Low and Slow… and Nose to the SKY?

Despite all our precautions, problems can occur in the cockpit — typically when you least expect them, and even more often when you can least afford them. Whether it is an instrument failure in instrument conditions, engine troubles, smoke, or even strange noises, these unpleasant occurrences are also often harbingers of bad news in the cockpit. One in particular is very often completely overlooked by pilots.

Listen up and SIT STILL!
One such harbinger is associated with the seat tracks in your airplane. Depending on the model, the seat tracks and seat locks in your airplane can have a significant impact on that model’s accident statistics. In fact, there is cause for heightened vigilance during every annual inspection if you have ever heard about a single accident caused by seat slippage in your model. Check them closely, a worn seat track can cost you your life!

Example: Seat track problem in some Cessna line aircraft are well documented. One Cessna 185 owner — and the subject of a high-profile court case — managed to get into a wreck in his aircraft when the seat track allegedly failed while he was landing the plane. As a result, the pilot was in the worst configuration — low and slow, and already slightly nose high.

Imagine how the plane would respond if the seat track failed, and the seat went to the full aft position. The CG would slide back, along with the pilot and the yoke. The nose would pull nearly vertical, and the aircraft would climb… briefly… until the limits of engine power and lift from the wings were overcome and the critical angle of attack exceeded. Then, at maybe 40 feet above the runway, the wings would stall. Are you getting the picture? The airplane is so close to the ground that the amount of time available for recovery is insignificant. The 185 from our example above impacted the runway with significant energy, causing damage to the plane and injury to the occupants.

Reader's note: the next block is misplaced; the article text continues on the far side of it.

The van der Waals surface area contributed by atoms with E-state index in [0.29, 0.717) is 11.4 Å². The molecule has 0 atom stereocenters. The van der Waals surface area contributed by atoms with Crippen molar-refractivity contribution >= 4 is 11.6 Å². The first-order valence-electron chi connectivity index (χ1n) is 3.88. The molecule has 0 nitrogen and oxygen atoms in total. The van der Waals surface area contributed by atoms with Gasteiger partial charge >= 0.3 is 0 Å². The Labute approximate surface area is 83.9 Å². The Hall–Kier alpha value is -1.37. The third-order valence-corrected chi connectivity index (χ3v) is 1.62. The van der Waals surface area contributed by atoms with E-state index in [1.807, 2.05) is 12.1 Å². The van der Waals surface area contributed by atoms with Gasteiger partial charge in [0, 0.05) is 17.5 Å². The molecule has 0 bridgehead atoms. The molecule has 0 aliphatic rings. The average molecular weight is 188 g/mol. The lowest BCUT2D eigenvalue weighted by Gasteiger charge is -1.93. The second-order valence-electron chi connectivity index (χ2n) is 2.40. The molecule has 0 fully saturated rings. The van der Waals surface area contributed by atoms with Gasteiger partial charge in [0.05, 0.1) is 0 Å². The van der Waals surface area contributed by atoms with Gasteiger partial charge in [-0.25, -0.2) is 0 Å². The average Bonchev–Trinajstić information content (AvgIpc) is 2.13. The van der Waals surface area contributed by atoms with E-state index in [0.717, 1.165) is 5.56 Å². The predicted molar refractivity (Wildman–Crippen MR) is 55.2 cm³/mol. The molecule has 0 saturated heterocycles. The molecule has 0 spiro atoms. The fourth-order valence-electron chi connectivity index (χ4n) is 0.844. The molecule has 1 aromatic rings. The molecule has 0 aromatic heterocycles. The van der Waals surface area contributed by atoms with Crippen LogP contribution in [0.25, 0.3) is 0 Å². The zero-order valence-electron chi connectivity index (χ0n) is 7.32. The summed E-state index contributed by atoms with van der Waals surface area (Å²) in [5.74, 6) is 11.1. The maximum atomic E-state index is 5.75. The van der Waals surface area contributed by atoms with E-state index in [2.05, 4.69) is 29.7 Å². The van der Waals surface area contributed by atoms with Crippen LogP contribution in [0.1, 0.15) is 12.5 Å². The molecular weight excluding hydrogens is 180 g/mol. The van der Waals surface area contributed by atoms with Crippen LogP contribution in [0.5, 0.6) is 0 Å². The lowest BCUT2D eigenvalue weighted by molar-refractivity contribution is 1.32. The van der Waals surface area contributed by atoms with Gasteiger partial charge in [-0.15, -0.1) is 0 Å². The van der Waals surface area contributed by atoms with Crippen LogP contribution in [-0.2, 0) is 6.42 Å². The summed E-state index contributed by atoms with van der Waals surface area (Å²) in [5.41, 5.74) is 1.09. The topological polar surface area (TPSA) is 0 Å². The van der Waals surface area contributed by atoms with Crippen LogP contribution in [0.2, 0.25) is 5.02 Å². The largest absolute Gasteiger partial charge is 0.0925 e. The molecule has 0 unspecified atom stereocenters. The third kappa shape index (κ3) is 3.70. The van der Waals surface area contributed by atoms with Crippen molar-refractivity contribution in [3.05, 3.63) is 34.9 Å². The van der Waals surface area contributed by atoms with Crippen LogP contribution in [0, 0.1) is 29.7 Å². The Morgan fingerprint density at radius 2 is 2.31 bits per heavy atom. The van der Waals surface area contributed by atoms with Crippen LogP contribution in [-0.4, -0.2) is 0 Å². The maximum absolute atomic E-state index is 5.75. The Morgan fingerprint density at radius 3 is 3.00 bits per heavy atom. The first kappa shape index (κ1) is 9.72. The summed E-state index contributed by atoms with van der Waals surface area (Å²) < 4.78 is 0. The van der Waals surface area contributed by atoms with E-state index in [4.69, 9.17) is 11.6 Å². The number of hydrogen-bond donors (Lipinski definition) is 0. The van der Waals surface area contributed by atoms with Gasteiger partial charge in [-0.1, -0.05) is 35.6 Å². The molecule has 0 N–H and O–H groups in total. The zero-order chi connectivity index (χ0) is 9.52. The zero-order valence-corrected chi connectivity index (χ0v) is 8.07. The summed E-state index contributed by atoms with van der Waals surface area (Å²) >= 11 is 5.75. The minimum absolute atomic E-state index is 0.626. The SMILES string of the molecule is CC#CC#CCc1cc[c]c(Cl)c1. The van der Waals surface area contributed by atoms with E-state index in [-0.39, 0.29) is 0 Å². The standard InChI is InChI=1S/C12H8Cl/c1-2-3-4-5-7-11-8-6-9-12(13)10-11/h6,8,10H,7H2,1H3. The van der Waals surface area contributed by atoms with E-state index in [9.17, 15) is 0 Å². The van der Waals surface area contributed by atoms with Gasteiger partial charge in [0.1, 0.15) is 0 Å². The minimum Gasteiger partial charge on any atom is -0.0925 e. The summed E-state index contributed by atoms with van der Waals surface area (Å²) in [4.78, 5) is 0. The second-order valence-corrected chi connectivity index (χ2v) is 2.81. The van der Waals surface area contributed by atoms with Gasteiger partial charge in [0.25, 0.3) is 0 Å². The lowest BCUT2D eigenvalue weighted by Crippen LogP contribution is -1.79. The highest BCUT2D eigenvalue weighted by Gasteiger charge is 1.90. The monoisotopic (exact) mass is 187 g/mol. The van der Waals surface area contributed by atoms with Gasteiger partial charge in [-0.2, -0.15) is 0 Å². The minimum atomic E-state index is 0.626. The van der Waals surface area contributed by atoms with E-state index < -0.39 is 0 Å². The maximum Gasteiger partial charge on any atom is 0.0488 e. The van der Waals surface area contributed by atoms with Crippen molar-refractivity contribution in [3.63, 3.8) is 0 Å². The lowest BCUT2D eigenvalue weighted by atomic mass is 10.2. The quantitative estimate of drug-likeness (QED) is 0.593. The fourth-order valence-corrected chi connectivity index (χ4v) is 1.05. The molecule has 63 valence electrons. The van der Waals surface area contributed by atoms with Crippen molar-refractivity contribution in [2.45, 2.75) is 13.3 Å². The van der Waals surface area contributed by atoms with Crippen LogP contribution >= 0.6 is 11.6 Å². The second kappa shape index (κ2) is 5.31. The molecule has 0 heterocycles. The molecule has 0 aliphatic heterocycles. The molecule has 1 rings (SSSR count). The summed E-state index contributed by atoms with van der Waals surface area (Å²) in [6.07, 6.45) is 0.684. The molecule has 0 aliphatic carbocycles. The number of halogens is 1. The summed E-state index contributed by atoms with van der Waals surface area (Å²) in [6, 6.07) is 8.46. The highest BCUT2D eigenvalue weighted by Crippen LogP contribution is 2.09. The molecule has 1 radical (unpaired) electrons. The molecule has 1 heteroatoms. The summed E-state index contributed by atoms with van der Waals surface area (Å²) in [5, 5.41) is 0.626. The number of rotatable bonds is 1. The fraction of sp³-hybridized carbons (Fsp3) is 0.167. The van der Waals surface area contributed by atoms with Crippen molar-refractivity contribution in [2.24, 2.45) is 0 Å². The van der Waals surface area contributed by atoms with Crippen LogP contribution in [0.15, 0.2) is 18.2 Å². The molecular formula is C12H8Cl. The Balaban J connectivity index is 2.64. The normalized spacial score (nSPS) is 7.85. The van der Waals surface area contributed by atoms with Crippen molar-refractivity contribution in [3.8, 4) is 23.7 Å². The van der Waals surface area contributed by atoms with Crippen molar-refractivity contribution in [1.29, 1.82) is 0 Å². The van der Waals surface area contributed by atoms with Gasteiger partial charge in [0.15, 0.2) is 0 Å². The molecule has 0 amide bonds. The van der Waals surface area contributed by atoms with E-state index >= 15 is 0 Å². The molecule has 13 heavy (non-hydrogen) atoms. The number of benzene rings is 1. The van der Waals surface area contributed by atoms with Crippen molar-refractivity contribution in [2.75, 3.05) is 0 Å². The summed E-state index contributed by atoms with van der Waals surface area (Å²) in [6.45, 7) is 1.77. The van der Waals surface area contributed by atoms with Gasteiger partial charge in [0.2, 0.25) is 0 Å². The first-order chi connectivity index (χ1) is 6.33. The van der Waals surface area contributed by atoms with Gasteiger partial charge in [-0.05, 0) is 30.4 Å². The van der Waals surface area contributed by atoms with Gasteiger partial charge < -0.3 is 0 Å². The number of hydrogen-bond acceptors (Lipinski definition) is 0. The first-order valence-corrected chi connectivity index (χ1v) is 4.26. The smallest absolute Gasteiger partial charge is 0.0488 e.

Inside Opinion: THIS SHOULD NEVER HAVE HAPPENED. The problems with Cessna seat tracks have been well documented for years. There are Mandatory Service Bulletins and even Airworthiness Directives on the subject, all of which require the pilot or his mechanic to take action to inspect the existing seat track locks, and in some cases, install a secondary set of seat locks. Cessna even offers a free modification kit for compliance — free, for the asking.

This problem turned up on the Cessna line because of the plane’s popularity as a trainer, and the original design of the seat tracks. Some 15 years more have gone by since the aircraft were new, and the fleet’s seat tracks have seen their share of wear — and then some. In the end, any aircraft is subject to problems due to everyday wear and tear!


  • CHECK YOUR SEATS AND SEAT RAILS. Even if there is no AD or Mandatory Service Bulletin on your plane, have your mechanic perform a good inspection of the parts — particularly the pilot and co-pilot’s seats. Have any defects repaired and have your mechanic report any problems to the FAA as a Service Difficulty. This will help alert other owners and mechanics to the problem and, if enough reports turn up, could result in the generation of an AD or Special Airworthiness Inspection Bulletin.
  • KEEP THE AIRCRAFT TRIMMED. If your seat slips back in any phase of flight, and you’re hanging on to the yoke, just let go. If the plane is properly trimmed when you slide back and let go, it will automatically seek a slightly nose-high attitude. Why? Because the CG has shifted aft with your body and the seat’s aft motion. If you have someone in the right seat, they may be able to counteract these forces by adding power, and adding gentle forward pressure to the yoke. Of course, this depends on their understanding of flight and your ability to communicate from wherever you end up. From there, all you need to do is recover your seating position, and carefully land the plane so as not to dislodge it from the tracks again.
  • IF THE SEAT WON’T LOCK, you may be better off in the right seat. Caution: switching places without bumping anything is not easy and if you perform it successfully your new perspective may look funky (unless you’re a CFI). For most pilots, climbing into the right seat will mess you up — the throttle quad is in the wrong place, the instruments aren’t where you expect them to be, even the runway will look different. But you’re better off in a seat that’s not moving inside the airplane.

BOTTOM LINE: Have your plane’s seat rails and locks inspected regularly, whether required by AD or not. If problems are found, take actions to have them resolved before the plane is flown again. By taking these actions, you will never experience the adrenaline rush that comes when your seat arbitrarily slips back, and the sky fills the windshield. Your heart will thank you for the break!